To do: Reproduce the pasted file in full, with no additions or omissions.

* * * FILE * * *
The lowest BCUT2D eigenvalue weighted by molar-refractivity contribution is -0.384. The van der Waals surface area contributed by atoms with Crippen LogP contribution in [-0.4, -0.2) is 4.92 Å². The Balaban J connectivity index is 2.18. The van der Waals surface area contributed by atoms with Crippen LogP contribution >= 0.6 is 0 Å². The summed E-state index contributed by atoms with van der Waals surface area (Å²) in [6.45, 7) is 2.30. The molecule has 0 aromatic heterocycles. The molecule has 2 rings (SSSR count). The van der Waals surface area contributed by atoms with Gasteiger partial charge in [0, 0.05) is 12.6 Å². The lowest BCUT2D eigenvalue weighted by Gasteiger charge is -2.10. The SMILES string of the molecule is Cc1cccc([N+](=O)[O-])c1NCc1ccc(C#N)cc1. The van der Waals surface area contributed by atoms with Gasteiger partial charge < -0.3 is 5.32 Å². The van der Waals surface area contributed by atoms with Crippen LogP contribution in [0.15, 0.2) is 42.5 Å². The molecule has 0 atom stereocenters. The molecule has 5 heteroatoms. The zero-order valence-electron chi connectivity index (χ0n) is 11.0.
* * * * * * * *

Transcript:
The lowest BCUT2D eigenvalue weighted by molar-refractivity contribution is -0.384. The van der Waals surface area contributed by atoms with Crippen LogP contribution in [-0.4, -0.2) is 4.92 Å². The Balaban J connectivity index is 2.18. The van der Waals surface area contributed by atoms with Crippen LogP contribution >= 0.6 is 0 Å². The summed E-state index contributed by atoms with van der Waals surface area (Å²) in [6.45, 7) is 2.30. The molecule has 0 aromatic heterocycles. The molecule has 2 rings (SSSR count). The van der Waals surface area contributed by atoms with Gasteiger partial charge in [0, 0.05) is 12.6 Å². The lowest BCUT2D eigenvalue weighted by Gasteiger charge is -2.10. The SMILES string of the molecule is Cc1cccc([N+](=O)[O-])c1NCc1ccc(C#N)cc1. The van der Waals surface area contributed by atoms with Gasteiger partial charge < -0.3 is 5.32 Å². The van der Waals surface area contributed by atoms with Crippen LogP contribution in [0.15, 0.2) is 42.5 Å². The molecule has 0 atom stereocenters. The molecule has 5 heteroatoms. The zero-order valence-electron chi connectivity index (χ0n) is 11.0.